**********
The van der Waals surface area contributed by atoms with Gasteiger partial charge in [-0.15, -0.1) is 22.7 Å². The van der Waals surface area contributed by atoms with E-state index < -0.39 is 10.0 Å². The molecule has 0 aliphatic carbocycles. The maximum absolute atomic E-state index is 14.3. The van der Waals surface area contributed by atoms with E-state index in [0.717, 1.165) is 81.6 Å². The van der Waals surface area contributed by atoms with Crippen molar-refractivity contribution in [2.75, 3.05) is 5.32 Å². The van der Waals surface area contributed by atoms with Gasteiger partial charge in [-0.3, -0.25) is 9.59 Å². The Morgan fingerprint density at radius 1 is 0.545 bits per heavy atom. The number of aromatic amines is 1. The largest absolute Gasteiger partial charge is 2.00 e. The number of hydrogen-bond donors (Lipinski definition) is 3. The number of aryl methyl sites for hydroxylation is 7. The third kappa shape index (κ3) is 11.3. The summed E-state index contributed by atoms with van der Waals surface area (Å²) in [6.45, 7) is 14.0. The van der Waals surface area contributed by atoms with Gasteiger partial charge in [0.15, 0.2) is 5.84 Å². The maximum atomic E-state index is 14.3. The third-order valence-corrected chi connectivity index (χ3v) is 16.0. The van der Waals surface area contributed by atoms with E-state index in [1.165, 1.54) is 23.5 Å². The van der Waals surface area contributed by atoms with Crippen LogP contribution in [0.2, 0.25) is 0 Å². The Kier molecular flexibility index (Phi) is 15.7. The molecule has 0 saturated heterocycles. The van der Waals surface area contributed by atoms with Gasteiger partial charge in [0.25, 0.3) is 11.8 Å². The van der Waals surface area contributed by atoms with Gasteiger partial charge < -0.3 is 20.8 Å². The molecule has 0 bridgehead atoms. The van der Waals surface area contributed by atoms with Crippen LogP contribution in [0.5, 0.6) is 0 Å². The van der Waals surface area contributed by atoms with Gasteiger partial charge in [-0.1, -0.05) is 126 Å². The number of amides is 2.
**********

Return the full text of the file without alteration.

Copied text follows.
The van der Waals surface area contributed by atoms with Gasteiger partial charge in [-0.15, -0.1) is 22.7 Å². The van der Waals surface area contributed by atoms with E-state index < -0.39 is 10.0 Å². The molecule has 0 aliphatic carbocycles. The maximum absolute atomic E-state index is 14.3. The van der Waals surface area contributed by atoms with E-state index in [0.717, 1.165) is 81.6 Å². The van der Waals surface area contributed by atoms with Crippen molar-refractivity contribution in [2.75, 3.05) is 5.32 Å². The van der Waals surface area contributed by atoms with Gasteiger partial charge in [-0.3, -0.25) is 9.59 Å². The Morgan fingerprint density at radius 1 is 0.545 bits per heavy atom. The number of aromatic amines is 1. The largest absolute Gasteiger partial charge is 2.00 e. The number of hydrogen-bond donors (Lipinski definition) is 3. The number of aryl methyl sites for hydroxylation is 7. The third kappa shape index (κ3) is 11.3. The summed E-state index contributed by atoms with van der Waals surface area (Å²) in [6.45, 7) is 14.0. The van der Waals surface area contributed by atoms with Gasteiger partial charge in [0.15, 0.2) is 5.84 Å². The maximum atomic E-state index is 14.3. The third-order valence-corrected chi connectivity index (χ3v) is 16.0. The van der Waals surface area contributed by atoms with E-state index in [1.165, 1.54) is 23.5 Å². The van der Waals surface area contributed by atoms with Crippen LogP contribution in [0.2, 0.25) is 0 Å². The Kier molecular flexibility index (Phi) is 15.7. The molecule has 0 saturated heterocycles. The van der Waals surface area contributed by atoms with Gasteiger partial charge in [0.25, 0.3) is 11.8 Å². The van der Waals surface area contributed by atoms with Gasteiger partial charge < -0.3 is 20.8 Å². The molecule has 0 bridgehead atoms. The van der Waals surface area contributed by atoms with Crippen LogP contribution in [0.5, 0.6) is 0 Å². The van der Waals surface area contributed by atoms with Gasteiger partial charge in [-0.1, -0.05) is 126 Å². The number of amides is 2.